Another area of controversy is whether the Measles-Mumps-Rubella (MMR) vaccine is linked with autism. In a 2001 investigation by the Institute of Medicine, an expert committee concluded that the “evidence favors rejection of a causal relationship…. between MMR vaccines and autistic spectrum disorders (ASD).” Moreover, a recent Danish study of the health records of over 530,000 children in Europe found that the rate of autism was virtually the same for children who had received the MMR vaccine and those who had not. While many researchers note that there is no definitive proof of a link between the MMR vaccine and autism, most agree that more research is needed. 

*Thimerosal is no longer used in vaccines administered to children six months and
younger in the US.

Fact: Vaccines Do Not Cause Autism.

Screenshot of Autism Coalition: How Autism Is Diagnosed page. Full text below.

How Autism Is Diagnosed

Presently, autism cannot be diagnosed by any one medical test. An accurate diagnosis can only be made after a trained professional has observed the communication, behavior, and developmental skills of the individual. Parental (and other caregivers’) input and developmental history can be very important in the diagnosis process. 

Many of the traits associated with autism are shared by other disorders, such as hearing loss, speech problems, mental retardation and neurological problems. Because of this, it is not uncommon to order various medical tests to rule out or identify other possible causes of the symptoms being exhibited. Distinguishing autism from other conditions is crucial, as an accurate diagnosis and early identification will aid in the creation of an appropriate and effective educational program and treatment regimen.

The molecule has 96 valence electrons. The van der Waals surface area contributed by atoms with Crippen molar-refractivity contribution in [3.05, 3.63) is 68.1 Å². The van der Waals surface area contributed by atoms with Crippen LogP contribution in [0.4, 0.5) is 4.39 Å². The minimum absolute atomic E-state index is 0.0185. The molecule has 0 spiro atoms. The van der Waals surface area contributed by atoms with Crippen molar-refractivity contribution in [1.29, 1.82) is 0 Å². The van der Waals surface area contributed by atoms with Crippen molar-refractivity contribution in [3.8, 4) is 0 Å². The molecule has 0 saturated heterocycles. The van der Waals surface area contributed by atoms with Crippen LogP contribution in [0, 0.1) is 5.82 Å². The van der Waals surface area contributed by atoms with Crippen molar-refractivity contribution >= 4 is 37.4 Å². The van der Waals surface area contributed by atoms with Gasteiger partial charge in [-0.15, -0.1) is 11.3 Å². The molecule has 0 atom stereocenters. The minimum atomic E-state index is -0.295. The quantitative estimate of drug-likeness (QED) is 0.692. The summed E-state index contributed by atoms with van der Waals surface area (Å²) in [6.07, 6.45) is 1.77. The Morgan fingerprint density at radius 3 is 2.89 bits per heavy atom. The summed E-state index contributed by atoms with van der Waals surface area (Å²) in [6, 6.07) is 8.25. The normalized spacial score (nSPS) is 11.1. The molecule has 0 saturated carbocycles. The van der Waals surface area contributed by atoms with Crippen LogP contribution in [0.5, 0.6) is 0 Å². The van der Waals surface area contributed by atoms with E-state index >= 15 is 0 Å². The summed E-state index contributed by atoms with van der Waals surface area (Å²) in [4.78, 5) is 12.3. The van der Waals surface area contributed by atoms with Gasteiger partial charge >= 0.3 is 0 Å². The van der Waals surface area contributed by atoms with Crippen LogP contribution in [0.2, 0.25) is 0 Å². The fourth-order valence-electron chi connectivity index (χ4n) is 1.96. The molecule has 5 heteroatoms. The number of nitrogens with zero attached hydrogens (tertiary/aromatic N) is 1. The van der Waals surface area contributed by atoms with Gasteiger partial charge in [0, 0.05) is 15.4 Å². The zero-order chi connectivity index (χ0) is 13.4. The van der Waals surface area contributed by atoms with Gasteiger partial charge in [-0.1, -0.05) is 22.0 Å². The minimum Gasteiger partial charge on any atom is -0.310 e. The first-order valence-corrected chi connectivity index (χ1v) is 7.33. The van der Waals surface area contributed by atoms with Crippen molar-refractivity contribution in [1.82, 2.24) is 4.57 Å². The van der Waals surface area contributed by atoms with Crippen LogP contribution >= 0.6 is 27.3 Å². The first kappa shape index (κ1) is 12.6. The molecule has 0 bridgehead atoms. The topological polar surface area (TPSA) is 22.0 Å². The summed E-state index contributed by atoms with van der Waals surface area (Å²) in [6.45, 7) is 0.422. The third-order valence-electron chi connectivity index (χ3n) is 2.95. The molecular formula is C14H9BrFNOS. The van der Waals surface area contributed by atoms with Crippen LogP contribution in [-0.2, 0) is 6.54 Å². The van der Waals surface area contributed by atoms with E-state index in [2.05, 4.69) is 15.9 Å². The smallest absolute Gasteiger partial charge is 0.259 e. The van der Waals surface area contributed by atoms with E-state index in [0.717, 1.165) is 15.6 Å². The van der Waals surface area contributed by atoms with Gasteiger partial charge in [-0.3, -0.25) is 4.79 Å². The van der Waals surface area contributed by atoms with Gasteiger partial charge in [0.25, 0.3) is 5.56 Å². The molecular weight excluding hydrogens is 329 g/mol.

Once other conditions have been ruled out, it is necessary to visit a professional who specializes in autism. Experts in autism may come from a variety of disciplines, including child psychiatry and psychology, developmental pediatrics or pediatric neurology.

Autism specialists use a variety of methods to identify the disorder. Using a standardized rating scale, the specialist closely observes the child’s language and behavior. A structured interview is also used to elicit information from parents about the child’s behavior and early development. The specialist may also test for certain genetic and neurological problems.

After assessing observations and test results, the specialist makes a diagnosis of autism only if there is clear evidence of poor or limited social relationships, underdeveloped communications skills, repetitive behaviors, interests, and activities. People with autism generally have some impairment within each category, although the severity of each symptom may vary. The diagnostic criteria also require that these symptoms appear by age 3.

Some specialists may be reluctant to give a diagnosis of autism, however, as they fear it may cause the parents to lose hope. Because of this, the specialist may apply a more general term that simply describes the child’s behaviors or sensory deficits. For example, children with milder or fewer symptoms are often diagnosed as having Pervasive Developmental Disorder (PDD).